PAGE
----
In our day and age, acts of hatred are overwhelmingly common, ever-evolving, and can be formally structured in the groups that have long been institutionalized in the United States.
Under a bigoted philosophy and racist worldview, hate groups associated with the ideologies of neo-Nazis and white supremacists remain more prominent than ever. Despite efforts made by numerous progressive movements such as the “Civil Rights Movement”, the U.S. has never managed to let go of its cruel history of racial oppression.
White supremacy is a racist ideology with its basis found in the belief that white people are superior to people of all other races and hence should be dominant. A similar movement is neo-Nazism, which seeks to revive the ideology of Nazism. Both of these are social movements, which perceive and identify different racial and cultural groups as their main adversary.
Slavery and segregation may have been a thing of the past, but the roots of white supremacy linger and persist today.
Moreover, daily acts of hatred have demonstrated how old racial prejudices can still drive emotions and trigger violence. This is clear with the ongoing incidents such as the “Unite the Right” white supremacist rally in Charlottesville, Virginia in August, with white supremacists, members of the KKK, and neo-Nazis among those in attendance. This horrific event is a profound reminder that racism and bigotry are not only deeply embedded in society, but also have become staples of American culture.
The question of whether these people that identify with extremist hate groups may be rehabilitated and reintegrated partakes in a discussion as complex as the concept itself. This will be a challenging task, one that requires genuine effort and communication.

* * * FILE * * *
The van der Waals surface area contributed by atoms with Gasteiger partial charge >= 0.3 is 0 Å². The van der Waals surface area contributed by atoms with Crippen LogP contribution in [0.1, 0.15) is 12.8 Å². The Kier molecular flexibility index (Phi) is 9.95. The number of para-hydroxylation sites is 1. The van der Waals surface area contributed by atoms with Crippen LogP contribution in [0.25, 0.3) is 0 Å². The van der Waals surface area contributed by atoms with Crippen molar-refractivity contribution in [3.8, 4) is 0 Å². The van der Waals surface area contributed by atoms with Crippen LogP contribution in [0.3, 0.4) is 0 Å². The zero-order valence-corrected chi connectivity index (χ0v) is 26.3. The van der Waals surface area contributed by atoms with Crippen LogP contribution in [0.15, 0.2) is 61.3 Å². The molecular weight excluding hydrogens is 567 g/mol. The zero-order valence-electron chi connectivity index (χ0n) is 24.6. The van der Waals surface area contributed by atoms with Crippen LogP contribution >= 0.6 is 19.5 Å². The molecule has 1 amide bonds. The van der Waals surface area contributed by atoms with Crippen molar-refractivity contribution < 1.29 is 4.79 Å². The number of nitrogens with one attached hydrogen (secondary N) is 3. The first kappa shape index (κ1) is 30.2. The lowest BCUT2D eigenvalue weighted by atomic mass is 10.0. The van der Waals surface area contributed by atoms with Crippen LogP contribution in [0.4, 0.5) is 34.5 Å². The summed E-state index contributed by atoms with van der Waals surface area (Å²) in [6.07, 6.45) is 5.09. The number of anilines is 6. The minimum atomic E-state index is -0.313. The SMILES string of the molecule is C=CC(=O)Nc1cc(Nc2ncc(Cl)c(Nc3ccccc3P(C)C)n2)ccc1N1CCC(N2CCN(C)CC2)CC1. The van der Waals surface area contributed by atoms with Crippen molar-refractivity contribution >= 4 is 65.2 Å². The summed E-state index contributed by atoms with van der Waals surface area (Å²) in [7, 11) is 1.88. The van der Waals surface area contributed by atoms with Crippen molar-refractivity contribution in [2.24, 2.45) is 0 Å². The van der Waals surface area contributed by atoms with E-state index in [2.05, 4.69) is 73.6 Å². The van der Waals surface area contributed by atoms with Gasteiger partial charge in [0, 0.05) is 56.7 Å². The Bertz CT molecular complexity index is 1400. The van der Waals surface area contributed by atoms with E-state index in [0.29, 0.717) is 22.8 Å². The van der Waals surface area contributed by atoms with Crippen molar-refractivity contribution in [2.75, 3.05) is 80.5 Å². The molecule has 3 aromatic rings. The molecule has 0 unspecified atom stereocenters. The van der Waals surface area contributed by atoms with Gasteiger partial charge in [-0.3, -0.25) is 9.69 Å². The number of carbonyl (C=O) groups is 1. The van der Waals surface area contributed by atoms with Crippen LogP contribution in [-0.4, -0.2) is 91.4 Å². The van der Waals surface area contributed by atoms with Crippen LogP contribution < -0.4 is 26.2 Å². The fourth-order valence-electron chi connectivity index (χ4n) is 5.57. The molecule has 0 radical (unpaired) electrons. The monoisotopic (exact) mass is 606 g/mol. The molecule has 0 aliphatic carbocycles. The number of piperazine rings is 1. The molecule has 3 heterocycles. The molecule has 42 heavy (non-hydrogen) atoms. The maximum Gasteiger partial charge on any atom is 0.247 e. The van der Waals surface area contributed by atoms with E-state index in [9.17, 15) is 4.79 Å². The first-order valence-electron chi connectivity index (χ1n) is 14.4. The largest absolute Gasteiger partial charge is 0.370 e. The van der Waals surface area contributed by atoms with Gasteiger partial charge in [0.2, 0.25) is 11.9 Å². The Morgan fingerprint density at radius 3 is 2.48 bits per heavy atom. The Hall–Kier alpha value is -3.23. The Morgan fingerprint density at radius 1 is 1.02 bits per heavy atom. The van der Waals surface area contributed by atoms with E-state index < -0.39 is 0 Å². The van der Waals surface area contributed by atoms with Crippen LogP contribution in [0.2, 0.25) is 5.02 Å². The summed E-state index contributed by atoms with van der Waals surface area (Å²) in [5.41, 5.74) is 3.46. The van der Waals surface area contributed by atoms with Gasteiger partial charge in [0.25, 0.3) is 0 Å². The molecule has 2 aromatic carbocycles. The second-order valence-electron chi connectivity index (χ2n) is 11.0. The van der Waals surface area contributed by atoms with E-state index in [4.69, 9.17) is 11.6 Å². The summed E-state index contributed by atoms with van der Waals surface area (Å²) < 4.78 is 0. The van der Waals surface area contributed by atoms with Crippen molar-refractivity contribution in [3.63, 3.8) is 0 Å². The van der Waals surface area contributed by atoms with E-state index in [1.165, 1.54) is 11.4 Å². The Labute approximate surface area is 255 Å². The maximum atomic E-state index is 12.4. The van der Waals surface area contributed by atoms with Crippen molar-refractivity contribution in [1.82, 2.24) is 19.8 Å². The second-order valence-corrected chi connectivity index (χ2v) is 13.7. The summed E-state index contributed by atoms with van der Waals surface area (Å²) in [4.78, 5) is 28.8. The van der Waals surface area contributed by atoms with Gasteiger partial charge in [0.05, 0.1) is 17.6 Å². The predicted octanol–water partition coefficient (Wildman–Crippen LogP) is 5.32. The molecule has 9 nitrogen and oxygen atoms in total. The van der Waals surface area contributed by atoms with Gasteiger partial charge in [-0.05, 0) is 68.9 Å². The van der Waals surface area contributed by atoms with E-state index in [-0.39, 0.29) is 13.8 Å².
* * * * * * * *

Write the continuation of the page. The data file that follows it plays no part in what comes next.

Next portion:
Currently, the president of the United States, who was running a campaign essentially rooted in xenophobia and hate, fails to generate dialogue that powerfully disproves such acts, as seen in Charlottesville. After this incident, the statement he made dismissed the rallies by blaming it on “all sides”, grouping together the anti-racist protestors with white supremacists, rather than calling out the white supremacists and neo-Nazis.
Everything about this is wrong, as the president should use a strong discourse that condemns and rejects the mobilization of such hate groups. This is because the only way to reach people who are filled with such hatred is to communicate with them as you would with anyone else, while simultaneously engaging in grassroot movements-mobilizing against such counter-revolutionary forces.
One of the main issues which allows for this phenomenon is the idea that white supremacists are a result of ignorance, implying that their actions are neither calculated nor coordinated. However, these acts of violent racism go well beyond ignorant acts, or ignorant thinking; white supremacists and neo-nazis have been demonstrating the same behavior for many, many years, while living among various different races and cultures.